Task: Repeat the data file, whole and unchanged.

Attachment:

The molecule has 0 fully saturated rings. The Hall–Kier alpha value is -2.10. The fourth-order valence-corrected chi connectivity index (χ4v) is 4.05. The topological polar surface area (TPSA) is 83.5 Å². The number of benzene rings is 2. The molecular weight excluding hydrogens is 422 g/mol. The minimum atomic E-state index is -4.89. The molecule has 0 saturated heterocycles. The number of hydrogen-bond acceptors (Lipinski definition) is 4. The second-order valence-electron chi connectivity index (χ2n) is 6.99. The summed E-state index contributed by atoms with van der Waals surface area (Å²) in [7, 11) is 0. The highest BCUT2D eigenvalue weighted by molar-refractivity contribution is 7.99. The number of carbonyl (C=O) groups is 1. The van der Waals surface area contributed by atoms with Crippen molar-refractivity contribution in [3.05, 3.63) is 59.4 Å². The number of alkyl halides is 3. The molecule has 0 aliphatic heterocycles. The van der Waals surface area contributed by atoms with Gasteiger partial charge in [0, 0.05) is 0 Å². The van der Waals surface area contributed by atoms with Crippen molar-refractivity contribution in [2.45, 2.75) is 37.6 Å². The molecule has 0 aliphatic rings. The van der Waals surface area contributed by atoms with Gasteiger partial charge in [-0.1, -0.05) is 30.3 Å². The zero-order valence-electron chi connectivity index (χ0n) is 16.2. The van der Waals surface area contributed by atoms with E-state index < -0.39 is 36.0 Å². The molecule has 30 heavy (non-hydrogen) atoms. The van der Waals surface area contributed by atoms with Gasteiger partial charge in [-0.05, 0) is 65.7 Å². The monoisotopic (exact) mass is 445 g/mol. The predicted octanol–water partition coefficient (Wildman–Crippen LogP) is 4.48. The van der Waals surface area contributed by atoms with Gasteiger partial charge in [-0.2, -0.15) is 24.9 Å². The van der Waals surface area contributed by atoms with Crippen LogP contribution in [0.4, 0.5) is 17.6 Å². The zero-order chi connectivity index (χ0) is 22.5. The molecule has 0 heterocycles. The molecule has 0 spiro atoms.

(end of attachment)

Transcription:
The molecule has 0 fully saturated rings. The Hall–Kier alpha value is -2.10. The fourth-order valence-corrected chi connectivity index (χ4v) is 4.05. The topological polar surface area (TPSA) is 83.5 Å². The number of benzene rings is 2. The molecular weight excluding hydrogens is 422 g/mol. The minimum atomic E-state index is -4.89. The molecule has 0 saturated heterocycles. The number of hydrogen-bond acceptors (Lipinski definition) is 4. The second-order valence-electron chi connectivity index (χ2n) is 6.99. The summed E-state index contributed by atoms with van der Waals surface area (Å²) in [7, 11) is 0. The highest BCUT2D eigenvalue weighted by molar-refractivity contribution is 7.99. The number of carbonyl (C=O) groups is 1. The van der Waals surface area contributed by atoms with Crippen molar-refractivity contribution in [3.05, 3.63) is 59.4 Å². The number of alkyl halides is 3. The molecule has 0 aliphatic heterocycles. The van der Waals surface area contributed by atoms with Gasteiger partial charge in [0, 0.05) is 0 Å². The van der Waals surface area contributed by atoms with Crippen molar-refractivity contribution in [2.45, 2.75) is 37.6 Å². The molecule has 0 aliphatic rings. The van der Waals surface area contributed by atoms with Gasteiger partial charge in [-0.1, -0.05) is 30.3 Å². The zero-order valence-electron chi connectivity index (χ0n) is 16.2. The van der Waals surface area contributed by atoms with E-state index < -0.39 is 36.0 Å². The molecule has 30 heavy (non-hydrogen) atoms. The van der Waals surface area contributed by atoms with Gasteiger partial charge in [-0.05, 0) is 65.7 Å². The monoisotopic (exact) mass is 445 g/mol. The predicted octanol–water partition coefficient (Wildman–Crippen LogP) is 4.48. The van der Waals surface area contributed by atoms with Gasteiger partial charge in [-0.2, -0.15) is 24.9 Å². The van der Waals surface area contributed by atoms with Crippen LogP contribution in [0.4, 0.5) is 17.6 Å². The zero-order chi connectivity index (χ0) is 22.5. The molecule has 0 heterocycles. The molecule has 0 spiro atoms.